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131 George Street

131 George Street, Dalhousie, New Brunswick, E8C, Canada

Formally Recognized: 2006/12/18

View facing northeast, showing front and side of house, as well as the steep gabled roof with change of pitch over lean-to.; Restigouche Regional Museum, Dalhousie
131 George Street, Dalhousie, 2006
View facing west, showing lean-to roof and cross gable remnant from original attached storage buildings.; Restigouche Regional Museum, Dalhousie
131 George Street, Dalhousie, 2006
Facing north, showing house with attached storage buildings.; Restigouche Regional Museum, Dalhousie
131 George Street, Dalhousie, circa 1900

Other Name(s)

131 George Street
Loggie House
Maison Loggie

Links and documents

Construction Date(s)

Listed on the Canadian Register: 2007/03/21

Statement of Significance

Description of Historic Place

131 George Street is a two storey saltbox style house located on George Street at the corner of Victoria Street in Dalhousie. The Local Historic Place designation is for the building on its footprint.

Heritage Value

131 George Street is designated a Local Historic Place for its association with its first owner and for its architectural style.

131 George Street is recognized for its first owner. Andrew Loggie was a prominent New Brunswick merchant, who, with his brother, Robert, founded the firm A&R Loggie Company Limited in 1881 in Loggieville on the Miramichi. The brothers started by selling fish door to door, and branched out into fish packing and freezing from Maine to the North Shore of New Brunswick. Andrew moved to Dalhousie in 1890 to run the A&R Loggie store on William Street. At that time he had his residence built at 131 George Street, two blocks from his business. The name Loggie was attached to several places in Dalhousie, including Loggie's store, Loggie's corner and Loggie's beach. Andrew Loggie died at his home in Dalhousie at age 84 on July 23, 1923.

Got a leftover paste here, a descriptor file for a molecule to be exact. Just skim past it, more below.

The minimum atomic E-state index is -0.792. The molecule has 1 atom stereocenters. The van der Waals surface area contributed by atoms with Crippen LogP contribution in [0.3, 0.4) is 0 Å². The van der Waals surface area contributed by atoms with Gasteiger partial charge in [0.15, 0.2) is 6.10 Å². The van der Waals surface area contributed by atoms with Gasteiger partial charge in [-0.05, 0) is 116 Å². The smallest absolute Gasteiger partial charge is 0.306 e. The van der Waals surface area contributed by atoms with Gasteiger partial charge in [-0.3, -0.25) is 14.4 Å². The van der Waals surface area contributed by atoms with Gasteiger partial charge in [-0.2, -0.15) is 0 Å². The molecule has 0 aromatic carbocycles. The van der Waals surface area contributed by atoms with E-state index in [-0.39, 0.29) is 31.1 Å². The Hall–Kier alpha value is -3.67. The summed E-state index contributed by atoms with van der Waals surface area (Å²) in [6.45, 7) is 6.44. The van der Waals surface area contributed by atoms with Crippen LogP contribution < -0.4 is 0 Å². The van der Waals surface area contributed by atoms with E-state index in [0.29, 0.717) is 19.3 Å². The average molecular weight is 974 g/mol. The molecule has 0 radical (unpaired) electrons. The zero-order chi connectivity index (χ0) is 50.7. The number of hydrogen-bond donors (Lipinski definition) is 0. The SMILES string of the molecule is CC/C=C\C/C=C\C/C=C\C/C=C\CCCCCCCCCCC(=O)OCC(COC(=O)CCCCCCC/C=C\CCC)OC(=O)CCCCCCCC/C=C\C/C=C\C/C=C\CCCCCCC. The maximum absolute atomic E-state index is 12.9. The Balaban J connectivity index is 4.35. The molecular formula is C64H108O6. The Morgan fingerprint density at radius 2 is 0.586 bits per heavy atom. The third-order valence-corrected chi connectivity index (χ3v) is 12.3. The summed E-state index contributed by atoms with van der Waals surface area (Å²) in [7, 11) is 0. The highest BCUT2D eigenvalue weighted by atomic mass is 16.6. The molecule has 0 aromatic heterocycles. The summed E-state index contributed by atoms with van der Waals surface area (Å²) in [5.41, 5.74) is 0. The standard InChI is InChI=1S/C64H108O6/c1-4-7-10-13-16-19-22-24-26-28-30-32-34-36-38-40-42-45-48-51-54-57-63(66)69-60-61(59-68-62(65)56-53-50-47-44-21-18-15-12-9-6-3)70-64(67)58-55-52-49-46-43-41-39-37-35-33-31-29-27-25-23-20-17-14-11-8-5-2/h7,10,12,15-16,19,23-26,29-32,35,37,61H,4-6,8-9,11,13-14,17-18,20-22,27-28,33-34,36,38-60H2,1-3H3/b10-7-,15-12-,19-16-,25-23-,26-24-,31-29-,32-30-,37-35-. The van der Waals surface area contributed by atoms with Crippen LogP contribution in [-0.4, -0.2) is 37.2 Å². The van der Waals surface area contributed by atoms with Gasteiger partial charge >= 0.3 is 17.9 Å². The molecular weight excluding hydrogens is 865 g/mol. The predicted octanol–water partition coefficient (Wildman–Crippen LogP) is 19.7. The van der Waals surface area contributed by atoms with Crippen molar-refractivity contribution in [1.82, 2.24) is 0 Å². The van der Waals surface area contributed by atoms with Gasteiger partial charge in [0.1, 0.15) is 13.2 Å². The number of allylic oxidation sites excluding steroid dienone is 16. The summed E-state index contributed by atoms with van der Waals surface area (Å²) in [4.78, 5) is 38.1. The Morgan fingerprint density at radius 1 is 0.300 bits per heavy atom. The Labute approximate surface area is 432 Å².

131 George Street is recognized for its architecture. Built circa 1890, it an excellent example of saltbox house construction, a design originating in New England in the 1650s. It is simple in structure, combining a 1 1/2 end-gabled house with a single storey lean-to attached on the back. This layout remained popular on the east coast well into the 1800s.

Source: Restigouche Regional Museum, Dalhousie, Local Historic Places file: "131 George Street".

Character-Defining Elements

The character-defining elements that describe 131 George Street include:
- rectangular massing;
- simple wooden structure;
- saltbox design, including 1 ½ storey front portion with 1 storey back portion;
- end-gabled roof with decreased pitch over lean-to;
- returned eaves;
- cross gable, remnant of original attched storage buildings.



New Brunswick

Recognition Authority

Local Governments (NB)

Recognition Statute

Local Historic Places Program

Recognition Type

Municipal Register of Local Historic Places

Recognition Date


Historical Information

Significant Date(s)

1923/01/01 to 1923/01/01

Theme - Category and Type

Developing Economies
Trade and Commerce
Expressing Intellectual and Cultural Life
Architecture and Design

Function - Category and Type



Single Dwelling

Architect / Designer




Additional Information

Location of Supporting Documentation

Restigouche Regional Museum, Dalhousie

Cross-Reference to Collection

Fed/Prov/Terr Identifier




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